Paper3D assigns a PContext instance to each window (or view in Android), or say each PContext is associated with one EGL context. One Paper3D application may contain more than one PContext instances and all these PContext instances are managed by PActivity instance which is unique in one application.
Each PContext instance contains a few module instances. All these module class are inheriting PModule which has 5 virtual interface functions.
At specific event, e.g., update, PContext will iterate all these modules one by one and call their update function if any. The order of module traversal is determined by the module’s index in the module array. initialize, update and pause iterate modules in forward direction, while uninitialize and resume iterate modules in the reversed direction.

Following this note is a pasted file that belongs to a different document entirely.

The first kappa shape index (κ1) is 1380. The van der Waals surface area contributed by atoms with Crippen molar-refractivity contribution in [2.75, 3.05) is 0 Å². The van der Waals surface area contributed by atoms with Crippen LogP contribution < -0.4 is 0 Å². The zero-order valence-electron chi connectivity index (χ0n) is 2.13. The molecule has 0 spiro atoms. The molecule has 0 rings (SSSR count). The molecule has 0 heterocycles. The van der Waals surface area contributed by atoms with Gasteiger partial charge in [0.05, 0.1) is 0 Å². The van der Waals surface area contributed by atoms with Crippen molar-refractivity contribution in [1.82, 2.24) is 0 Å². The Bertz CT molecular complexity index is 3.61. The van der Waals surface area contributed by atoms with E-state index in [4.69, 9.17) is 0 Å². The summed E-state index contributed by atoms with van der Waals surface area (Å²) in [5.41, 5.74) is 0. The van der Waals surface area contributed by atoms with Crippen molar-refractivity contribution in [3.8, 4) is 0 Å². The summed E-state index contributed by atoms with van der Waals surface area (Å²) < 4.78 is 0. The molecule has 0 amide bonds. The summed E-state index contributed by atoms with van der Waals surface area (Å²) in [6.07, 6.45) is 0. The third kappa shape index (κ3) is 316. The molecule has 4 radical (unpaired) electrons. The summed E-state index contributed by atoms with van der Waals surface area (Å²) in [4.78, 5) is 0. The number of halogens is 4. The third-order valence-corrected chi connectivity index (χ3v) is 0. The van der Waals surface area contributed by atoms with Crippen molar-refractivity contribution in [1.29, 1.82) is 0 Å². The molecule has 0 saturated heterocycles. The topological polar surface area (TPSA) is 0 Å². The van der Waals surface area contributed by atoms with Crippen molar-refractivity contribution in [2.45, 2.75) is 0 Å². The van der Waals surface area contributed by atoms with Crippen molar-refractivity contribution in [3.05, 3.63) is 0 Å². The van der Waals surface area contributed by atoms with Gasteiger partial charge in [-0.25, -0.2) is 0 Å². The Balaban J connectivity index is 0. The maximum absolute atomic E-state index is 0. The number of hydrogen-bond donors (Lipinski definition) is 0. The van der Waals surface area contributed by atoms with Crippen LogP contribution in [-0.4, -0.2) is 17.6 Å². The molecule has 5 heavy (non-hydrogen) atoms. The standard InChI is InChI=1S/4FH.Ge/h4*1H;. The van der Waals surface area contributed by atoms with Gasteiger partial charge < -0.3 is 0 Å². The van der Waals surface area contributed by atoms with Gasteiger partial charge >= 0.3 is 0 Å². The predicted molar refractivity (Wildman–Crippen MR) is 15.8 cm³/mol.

- PSceneManager: organizes the scene graph, updates the each node of scene graph at every frame, and does the rendering.
- PEffectManager: manages the full screen posteffects and execute these effects
- PAnimationManager: manages all animations in the scene, play and stop animations
- PResourceManager: load and destroy mesh, texture, material and animation resource in the scene.
- PEventManager: the event queue of all events in the context.
- PGestureManager: decipher the touch events into gesture events.